The purpose of this text is to expose your students to the captivating and the controversial in the origins debate--to take them beyond the pat scenarios offered in most basal texts and encourage them to grapple with ideas in a scientific manner.
Pandas does this in two ways. First, it offers a clear, cogent discussion of the latest data relevant to biological origins. In the process, it rectifies many serious errors found in several basal biology texts.
Second, Pandas offers a different interpretation of current biological evidence. As opposed to most textbooks, which present the more-or-less orthodox neo-Darwinian accounts of how life originated and diversified, Pandas also presents a clear alternative, which the authors call "intelligent design." Throughout, the text evaluates how well different views can accommodate anomalous data within their respective interpretive frameworks. As students learn to weigh and sort competing views and become active participants in the clash of ideas, you may be surprised at the level of motivation and achievement displayed by your students.
Dean H. Kenyon--Co-Author. Professor of Biology, San Francisco State University, San Francisco, California; contributing author to festschrifts of A.I. Oparin and Sidney Fox; coauthor of Biochemical Predestination (McGraw-Hill, 1969), which was the best-selling advanced level book on chemical evolution in the 1970s; S.B. in physics, 1961 from the University of Chicago; Ph.D. in biophysics, 1965 from Stanford University; National Science Foundation Postdoctoral Fellow 1965-1966 at the University of California, Berkeley; visiting scholar in 1974 to Trinity College, Oxford University; Associate, chemical Evolution Branch, NASA-Ames Research Center in California, 1974-1976; Phi Beta Kappa.
TABLE OF CONTENTS: Introduction Of Pandas and People: An Overview Excursion Chapter One: The Origin of Life Excursion Chapter Two: Genetics and Macroevolution Excursion Chapter Three: The Origin of Species Excursion Chapter Four: The Fossil Record Excursion Chapter Five: Homology Excursion Chapter Six: Biochemical Similarities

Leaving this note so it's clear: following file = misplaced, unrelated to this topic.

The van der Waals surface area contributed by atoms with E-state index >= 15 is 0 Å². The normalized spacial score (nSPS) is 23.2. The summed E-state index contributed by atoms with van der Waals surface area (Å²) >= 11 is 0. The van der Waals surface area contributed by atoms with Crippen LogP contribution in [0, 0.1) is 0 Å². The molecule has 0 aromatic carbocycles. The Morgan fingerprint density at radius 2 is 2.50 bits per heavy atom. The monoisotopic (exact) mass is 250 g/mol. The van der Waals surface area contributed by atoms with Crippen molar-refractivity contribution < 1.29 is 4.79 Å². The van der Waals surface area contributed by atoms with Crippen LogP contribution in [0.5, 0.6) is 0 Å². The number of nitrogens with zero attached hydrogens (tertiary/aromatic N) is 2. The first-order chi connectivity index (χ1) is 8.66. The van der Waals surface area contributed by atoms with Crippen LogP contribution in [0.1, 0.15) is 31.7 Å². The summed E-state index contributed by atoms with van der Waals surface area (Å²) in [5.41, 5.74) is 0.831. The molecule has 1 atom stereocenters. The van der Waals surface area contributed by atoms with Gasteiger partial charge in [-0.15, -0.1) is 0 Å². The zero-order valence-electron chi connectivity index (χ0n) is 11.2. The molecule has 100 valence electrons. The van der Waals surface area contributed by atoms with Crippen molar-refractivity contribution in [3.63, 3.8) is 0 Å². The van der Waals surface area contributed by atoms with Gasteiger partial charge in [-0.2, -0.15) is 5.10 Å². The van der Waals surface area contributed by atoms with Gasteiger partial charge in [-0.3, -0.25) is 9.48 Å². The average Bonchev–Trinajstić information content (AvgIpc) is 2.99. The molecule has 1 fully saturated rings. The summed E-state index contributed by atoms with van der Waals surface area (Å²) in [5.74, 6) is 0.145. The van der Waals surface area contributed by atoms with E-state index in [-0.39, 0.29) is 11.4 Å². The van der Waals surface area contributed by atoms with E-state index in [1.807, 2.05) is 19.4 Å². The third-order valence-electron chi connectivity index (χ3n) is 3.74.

Interesting read if you like veiled religious arguments based on science that was invalidated over a century ago.Published 15 days ago by price, m.s. sociology
This book encompasses the entirety of the ID argument which has not changed since the publish date at least. Read morePublished 2 months ago by Ibuyeverythingonamazon
This book what exactly what I had expected. A non-scientific book pretending to promote the science side of Creationism. Read morePublished 3 months ago by Jack Darnell
After hearing about this book, I had to read it for myself. So when I saw a penny copy ($4.00 with shipping) on amazon, I bought it. Read morePublished 5 months ago by Just a Guy
as an atheist, I believe I should be responsible and buy one of these bad boys before they disappear into oblivion. Read morePublished 6 months ago by Luis83
terrible book but I needed it for my senior thesis on the demarcation problem and it was a gold mine!Published 6 months ago by Robert James Carano